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France to hold joint IPR on the new engine for the AMCA program

Source : IgMp Bureau

France to hold joint IPR on the new engine for the AMCA program
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French engine giant Safran and India’s Gas Turbine Research Establishment (GTRE) are giving final touches to the ongoing negotiation for the joint development of a 110-kN (kilo Newton) engine to power India’s 5.5-generation Advanced Medium Combat Aircraft (AMCA) jet, where India will be investing nearly €1 billion into the program but will still end up sharing Joint Intellectual Property (IP) rights with France for the engine.

Intellectual Property (IP) and Transfer of technology (ToT) for the core of the engine have been the bone of contention between Safran and GTRE in all talks that have been going on for a while now. While India has been assured ToT for the Core engine that includes the right to carry out improvements and up-gradation of the critical components throughout engine service life in production, Safran will continue to hold Joint IP rights on most of the ToT that will happen on the core engine.

idrw.org has been informed, that India will have full control over export rights, and no prior permission is required if engines are exported as part of the aircraft deal to any prospective clients but the export of engines is to be equipped on any other aircraft will require safran permissions. Safran has been ensured that it will be the default consultant for all future variants of the engine that includes an upscaled 130kN engine or for the Dry engine program for UCAV programs.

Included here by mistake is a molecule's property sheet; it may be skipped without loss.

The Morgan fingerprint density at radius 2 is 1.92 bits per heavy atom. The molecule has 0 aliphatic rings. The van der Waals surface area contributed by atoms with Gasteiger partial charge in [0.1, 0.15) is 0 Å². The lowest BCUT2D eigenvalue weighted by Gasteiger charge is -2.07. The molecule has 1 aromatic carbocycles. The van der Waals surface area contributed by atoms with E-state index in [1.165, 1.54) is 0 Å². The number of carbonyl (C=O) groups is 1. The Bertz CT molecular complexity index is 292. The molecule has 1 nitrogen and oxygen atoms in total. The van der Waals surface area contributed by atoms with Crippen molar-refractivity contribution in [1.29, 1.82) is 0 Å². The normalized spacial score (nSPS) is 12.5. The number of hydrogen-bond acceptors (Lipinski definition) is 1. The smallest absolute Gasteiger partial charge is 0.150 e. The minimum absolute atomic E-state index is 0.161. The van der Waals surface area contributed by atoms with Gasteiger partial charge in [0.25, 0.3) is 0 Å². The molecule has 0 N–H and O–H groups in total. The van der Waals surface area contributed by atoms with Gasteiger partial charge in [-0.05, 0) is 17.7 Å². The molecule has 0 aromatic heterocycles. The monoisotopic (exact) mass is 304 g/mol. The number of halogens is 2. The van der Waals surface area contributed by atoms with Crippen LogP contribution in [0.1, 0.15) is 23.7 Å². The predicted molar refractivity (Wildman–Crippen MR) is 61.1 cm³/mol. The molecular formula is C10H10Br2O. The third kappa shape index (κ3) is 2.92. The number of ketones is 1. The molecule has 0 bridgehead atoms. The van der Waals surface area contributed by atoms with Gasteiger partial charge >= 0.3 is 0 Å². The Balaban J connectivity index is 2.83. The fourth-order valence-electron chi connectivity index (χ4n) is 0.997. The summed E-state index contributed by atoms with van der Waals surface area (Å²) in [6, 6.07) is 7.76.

Safran initially will manufacture 3 core and 4 prototype engines at its facility in France where the GTRE team will depute and will be using the Dassault-owned Rafale fighter jet as a Flying Testbed for the engine program when it has a pre-production engine in 7 years after signing of the contract.

To make the joint venture profitable and recover its investment, India will make the new 110kN engine become the default engine not only for the AMCA program but also for the Tejas Mk2 program (Re-engined from F414) and Naval TEDBF program which could see the manufacturing of nearly 1000 engines in the next 20-30 years plus 100 more engine variants for other programs.

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